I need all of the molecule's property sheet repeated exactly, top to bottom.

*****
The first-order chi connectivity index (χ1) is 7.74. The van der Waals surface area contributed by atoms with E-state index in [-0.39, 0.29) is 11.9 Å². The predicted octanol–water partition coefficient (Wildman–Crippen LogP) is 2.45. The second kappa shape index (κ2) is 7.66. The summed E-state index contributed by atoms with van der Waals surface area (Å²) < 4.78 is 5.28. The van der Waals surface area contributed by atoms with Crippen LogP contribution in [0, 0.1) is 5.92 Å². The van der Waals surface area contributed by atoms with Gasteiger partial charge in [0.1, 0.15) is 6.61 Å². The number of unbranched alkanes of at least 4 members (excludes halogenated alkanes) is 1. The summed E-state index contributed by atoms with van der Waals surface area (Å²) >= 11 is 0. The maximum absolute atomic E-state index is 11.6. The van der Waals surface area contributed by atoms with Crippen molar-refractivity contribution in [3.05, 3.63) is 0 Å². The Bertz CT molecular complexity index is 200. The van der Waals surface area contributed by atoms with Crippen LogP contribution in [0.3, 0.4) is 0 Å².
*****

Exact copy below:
The first-order chi connectivity index (χ1) is 7.74. The van der Waals surface area contributed by atoms with E-state index in [-0.39, 0.29) is 11.9 Å². The predicted octanol–water partition coefficient (Wildman–Crippen LogP) is 2.45. The second kappa shape index (κ2) is 7.66. The summed E-state index contributed by atoms with van der Waals surface area (Å²) < 4.78 is 5.28. The van der Waals surface area contributed by atoms with Crippen LogP contribution in [0, 0.1) is 5.92 Å². The van der Waals surface area contributed by atoms with Gasteiger partial charge in [0.1, 0.15) is 6.61 Å². The number of unbranched alkanes of at least 4 members (excludes halogenated alkanes) is 1. The summed E-state index contributed by atoms with van der Waals surface area (Å²) >= 11 is 0. The maximum absolute atomic E-state index is 11.6. The van der Waals surface area contributed by atoms with Crippen molar-refractivity contribution in [3.05, 3.63) is 0 Å². The Bertz CT molecular complexity index is 200. The van der Waals surface area contributed by atoms with Crippen LogP contribution in [0.3, 0.4) is 0 Å².